Anonymous More than 1 year ago
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Anonymous More than 1 year ago
It’s a typical Kinsey Millhone story. I just think I’ve read enough of them.
ThePolyBlog More than 1 year ago
BOTTOM-LINE: A mix of three cases, none adding up to a solid plot . PLOT OR PREMISE: Kinsey is hired by a rich client for a simple task -- find her biological son who was recently released from prison. . WHAT I LIKED: There are three storylines running concurrently, and the mix of types of cases is interesting…a missing persons case, which gets complicated when Kinsey finds out after she finishes the job that the client was bogus and there's more going on that involves a complicated divorce; problems with neighbours; and a leftover case from Pete Wolinsky, a private-eye who was killed in a previous novel. The start of the missing persons case is intriguing and the investigation part of the old case is solid. . WHAT I DIDN'T LIKE: The problems with the neighbours are so obvious, the solution is seen a mile away by everyone except Henry and Kinsey. And mostly just annoying. The interest from the missing persons case deteriorates almost into Kinsey Millhone, marriage counsellor. And the leftover case redeems Pete's character but then goes way over the top at the end. . DISCLOSURE: I received no compensation, not even a free copy, in exchange for this review. I am not personal friends with the author, nor do I follow her on social media.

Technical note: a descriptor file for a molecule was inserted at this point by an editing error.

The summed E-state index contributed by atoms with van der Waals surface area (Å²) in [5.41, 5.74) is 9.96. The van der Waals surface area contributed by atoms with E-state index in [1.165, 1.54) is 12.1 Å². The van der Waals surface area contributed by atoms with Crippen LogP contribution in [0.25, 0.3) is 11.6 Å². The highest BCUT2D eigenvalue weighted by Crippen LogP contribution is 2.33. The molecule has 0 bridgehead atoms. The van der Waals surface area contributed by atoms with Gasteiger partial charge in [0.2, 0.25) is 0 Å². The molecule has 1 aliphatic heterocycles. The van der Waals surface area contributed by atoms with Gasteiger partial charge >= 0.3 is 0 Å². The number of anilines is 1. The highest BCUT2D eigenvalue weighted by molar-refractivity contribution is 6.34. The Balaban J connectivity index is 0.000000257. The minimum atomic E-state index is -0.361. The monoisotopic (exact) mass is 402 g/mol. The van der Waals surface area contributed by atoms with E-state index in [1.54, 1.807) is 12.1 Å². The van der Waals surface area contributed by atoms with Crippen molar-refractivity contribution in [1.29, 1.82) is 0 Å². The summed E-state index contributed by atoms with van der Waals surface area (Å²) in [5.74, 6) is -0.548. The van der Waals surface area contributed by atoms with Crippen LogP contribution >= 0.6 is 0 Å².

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Anonymous More than 1 year ago
Always love these books..hate to reach the end of the alphabet..
Anonymous More than 1 year ago
Great book!!!!!
Anonymous More than 1 year ago
I adore Sue Grafton and this one was great! I cannot wait for the next one.
Anonymous More than 1 year ago
Enjoyed it very much. Can't wait to read her book Y.
Anonymous More than 1 year ago
I was disappointed in this book. Have loved them all up to this point. Maybe it is good that the alphabit is coming to an end because this one was just tiring to read.
Anonymous More than 1 year ago
X continues the story of a female private investigator. If you enjoy "who done its" then you will love this story. *****esk 06/2017*****